We didn't write with pen and paper, we had sand trays and used to use our forefinger to write the words
Father was out of work when I was six years old and got a job in the North Eastern which was in Willington Quay on the north shore of the River Tyne, so we had to move there to be near the work. I well remember walking from the ferry and Mother saying, “Not far now – just where those trees are”, which turned out to be a privet hedge. Our new address was 20 Westmoreland Avenue.
It was a very short walk to the Addison Potter School, just down a short back lane and across Clavering Street and into the school gates; I could see it from our front window. We didn’t write with pen and paper, we had sand trays and used to use our forefinger to write the words. It was easy to shake the sand and begin again if mistakes were made. We used small shells for counting and doing simple arithmetic. The teacher used to read books to us; I was always fond of poetry.
When Christmas came and the teacher gave us all a small present, mine was a dolly clothes peg in a dress of wallpaper stuck with paste. Money was short in those days. I remember being sent back to school by mother to get a ticket for the Mayor’s Tea Party. I must not have liked anything charitable and was reluctant to ask for the ticket. It was a good party, really with fun and games and a good tea; perhaps we got a packet of sweets or something, I can’t quite remember.
At seven years of age we went to the juniors, another building in the same school yard. My first teacher in standard one was a Miss Harle; she was very nice. Some years later, I met her on a train, it would be twenty-eight years later, whilst taking Dorothy and son Alan on an outing. She remembered me, and by a fluke I got her name correct.
I don’t recall much more of the junior school, but I do remember going to the Stephenson Memorial School, down by the ferry, now the Tyne Tunnel. The tram cars came by regularly from North Shields to Wallsend. Many times I couldn’t hear the teacher, I’m totally deaf in the left ear.
We began in standard four, which would be the seniors, and were taught by a Miss Marrny. She certainly was a martinet, but she did get the knowledge into us. We said our times tables for a whole hour every morning. I have never forgotten them. Our headmaster was a most kindly man, a Mr Jewels. He would always come in to see us every morning, he gave us something to learn and expected any one of us to be able to say it any time he requested it. It was like this: “That it is by no means difficult to write a book, is a fact mercifully concealed from a large, though diminishing, number of people”.
My next teacher was a Miss Rigg. She wasn’t a very good teacher, a bit flippant, I always thought. Our next teacher was a Mr Scorer. His favourite saying at the beginning of class was, “I want two eyes and all your brains”. His son was in our class. They were always mixed classes; he became a weatherman. I remember hearing him once on the radio in later life after I was married. My next teacher was my favourite; she was a Miss Nicholson. She used to read us nice poems on a Friday afternoon, always a sort of story. There was one about a mariner I particularly liked. I remember her becoming engaged to be married and she twiddled her engagement ring a lot.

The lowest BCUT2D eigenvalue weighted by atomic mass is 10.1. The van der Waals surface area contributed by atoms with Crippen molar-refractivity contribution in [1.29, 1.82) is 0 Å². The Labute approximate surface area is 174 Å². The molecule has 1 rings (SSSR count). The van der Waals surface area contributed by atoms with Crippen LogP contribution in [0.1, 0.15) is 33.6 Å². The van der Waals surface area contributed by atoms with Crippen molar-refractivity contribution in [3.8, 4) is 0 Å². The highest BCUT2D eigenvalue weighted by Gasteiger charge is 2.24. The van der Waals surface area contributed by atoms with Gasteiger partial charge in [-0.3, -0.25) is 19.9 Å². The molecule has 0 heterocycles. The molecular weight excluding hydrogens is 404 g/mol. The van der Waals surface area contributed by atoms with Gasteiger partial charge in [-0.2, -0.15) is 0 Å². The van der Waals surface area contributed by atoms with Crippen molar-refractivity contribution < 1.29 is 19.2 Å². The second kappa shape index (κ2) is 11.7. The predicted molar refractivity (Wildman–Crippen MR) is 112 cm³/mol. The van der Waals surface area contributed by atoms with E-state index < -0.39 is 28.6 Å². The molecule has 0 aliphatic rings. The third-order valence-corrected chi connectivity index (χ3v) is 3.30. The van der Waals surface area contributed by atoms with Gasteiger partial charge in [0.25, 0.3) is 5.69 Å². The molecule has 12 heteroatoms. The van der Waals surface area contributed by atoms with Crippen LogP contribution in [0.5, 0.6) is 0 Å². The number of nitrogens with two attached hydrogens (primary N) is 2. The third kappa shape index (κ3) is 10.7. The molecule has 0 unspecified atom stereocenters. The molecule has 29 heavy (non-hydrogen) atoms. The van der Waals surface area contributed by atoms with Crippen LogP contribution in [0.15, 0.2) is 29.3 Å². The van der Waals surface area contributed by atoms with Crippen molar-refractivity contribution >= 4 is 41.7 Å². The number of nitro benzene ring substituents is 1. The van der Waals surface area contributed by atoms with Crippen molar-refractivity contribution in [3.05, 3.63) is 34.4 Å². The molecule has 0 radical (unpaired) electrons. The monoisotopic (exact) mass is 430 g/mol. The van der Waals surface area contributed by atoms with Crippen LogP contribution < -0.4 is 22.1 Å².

We had reached our curriculum and marked time until it was time to leave school at 14 years old, except we went to cookery classes once a week in our last year. Our cookery teacher was a Miss Cowan; she was nice and had a sensible approach to cookery. The first thing we made was plain white blancmange and stewed apples. Next, I think we made an apple dumpling, a whole peeled and cored apple wrapped up in pastry. My first attempt at pastry wasn’t all that good. It didn’t look smooth enough; perhaps the pastry was too dryly mixed, but it tasted okay. Also, we made marmalade and a prize was given to the girl who cut the peel the most finely. I didn’t get the prize; I was always too quick to achieve that honour.
We took home what we made, paying the cost of the ingredients which was mainly just a few coppers. My best success was the steak and kidney steamed pudding called “pot pie” in those days. Mother couldn’t afford the seven old pence. Our neighbour, Miss Cottiss bought it for her husband’s dinner. He said it was the best he had ever tasted. It contained ½ lb of steak and kidney. We took our own basin.
She was well off compared to us; her husband was always in work, he worked on a wherry, a small shallow boat for fast sailing. The wherry was used to ferry antimony across to Cooksons, which was opposite the Stephenson Memorial School. I don’t know what was made from it, but there was always a lot of white powdery stuff around Cooksons. The antimony came in strong wooden boxes and he was allowed to bring some home for firewood. Always he kept Mother supplied, so it helped out the coal to heat the big black range where everything was cooked, even jam.
At the senior school, we liked Fridays. For a special treat, we could have the cabinet gramophone in our classroom and listen to the records. There was a very limited choice; I remember Dame Clara Butt singing ‘Land of Hope and Glory’ in her deep contralto voice and the great Caruso tenor singing operatic arias and Peter Dawson, an Australian baritone, singing ‘The Cornish Dance’.